Sustainability Allows Us to Manufacture Time

Rick Abelson's picture

Go ahead, define sustainability.  Everyone knows countless, tangled and unconvincing definitions for this word which is quickly losing steam.  The problem is that we're not sure about how sustainability relates to us except in planetary ways. We're bombarded with many concepts that if we reduce this by 20%  then we'll get that in 30 years which helps the earth survive. All's well, except we're almost numb because we won't feel the aggregate effects for quite some time. Obviously, we're an impatient lot. 

When it shakes out, sustainability is more about reducing the inefficiencies and lowering the cost of daily life in order to "manufacture time" which allows people to enjoy themselves better than they can today.  But in those terms, this seems like an immediate goal we can relate too.  It crosses all societal boundaries and puts an emphasis on helping ourselves right away, which in turn will allow us to help others. Remember the flight attendant saying, "Put the mask over your nose first, and then help others."  Same idea.

Most people strive to lead very simple lives.  Most importantly, they care about energy costs, health care, children's education and commute time. Everyday pragmatism.  So sustainability is more about finding meaningful solutions to everyday life. Many good strategies based on Complexity Theory can show proven results, if we decide to learn and try.  Yes, home energy savings can help fund individual health savings accounts. They're related. This will eventually be done by either evolution or revolution. 

Realistically, most people are only vaguely interested in how sustainability works. We're willing to pitch in because it's usually the right thing to do and we may even be willing to pay more if we're assured dependability and fairness.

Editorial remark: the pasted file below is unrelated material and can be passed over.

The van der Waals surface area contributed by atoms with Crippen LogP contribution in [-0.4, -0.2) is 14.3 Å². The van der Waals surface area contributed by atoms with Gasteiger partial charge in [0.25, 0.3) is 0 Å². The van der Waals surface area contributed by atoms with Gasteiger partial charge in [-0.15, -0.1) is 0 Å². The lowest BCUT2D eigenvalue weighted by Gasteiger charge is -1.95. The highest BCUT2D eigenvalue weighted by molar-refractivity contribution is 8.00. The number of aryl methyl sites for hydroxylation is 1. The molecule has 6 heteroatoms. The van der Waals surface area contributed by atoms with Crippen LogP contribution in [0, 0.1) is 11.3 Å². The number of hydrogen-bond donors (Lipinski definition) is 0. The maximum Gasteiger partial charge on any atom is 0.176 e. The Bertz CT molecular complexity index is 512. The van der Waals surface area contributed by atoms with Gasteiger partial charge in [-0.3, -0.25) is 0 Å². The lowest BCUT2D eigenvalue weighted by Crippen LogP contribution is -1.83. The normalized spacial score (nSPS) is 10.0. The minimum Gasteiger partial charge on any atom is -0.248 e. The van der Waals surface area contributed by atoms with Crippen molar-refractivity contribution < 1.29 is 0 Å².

So if the result is a few extra hours at home with the family to do as we please - have dinner together, play soccer with the kids, build a new porch, hold a garage sale, lead a Boy Scout troop, learn ballroom dancing, read, paint, travel, exercise, volunteer for anything, then we have achieved the goal of why sustainability matters.  Even more importantly, how we've created the most cherished byproduct - Time.

Rick Abelson is a Director at Online Land Planning, LLC.

Comments

Comments

Troy on "Sustainability"

From Patrick Troy (University of Sydney): "The Perils of Urban Consolidation" Published 1996

Re "sustainability":

".....Any term which can mean whatever the speaker/writer or listener/reader wants it to mean, provides little guidance or discipline in policy formulation or program administration...."
"Modern cities are inherently ecologically unsustainable because they need to import food, energy and raw materials and they produce more waste than they can cope with within their boundaries and because they radically change the ecology of their sites. Moreover, the larger the concentration of population, the more unsustainable the city is. Even if we extend the boundary of the city to include its hinterland we cannot usefully describe it as potentially ecologically sustainable. The more the city becomes part of the international economic order, the less it can be seen as ecologically sustainable in any operational sense. To hold out such a beguiling but unattainable prospect ultimately diminishes legitimate concerns for the environment......
"........The only urban strategy which seems to be environmentally sensible is one which has as its goal the minimisation of environmental stress within and outside the city......."

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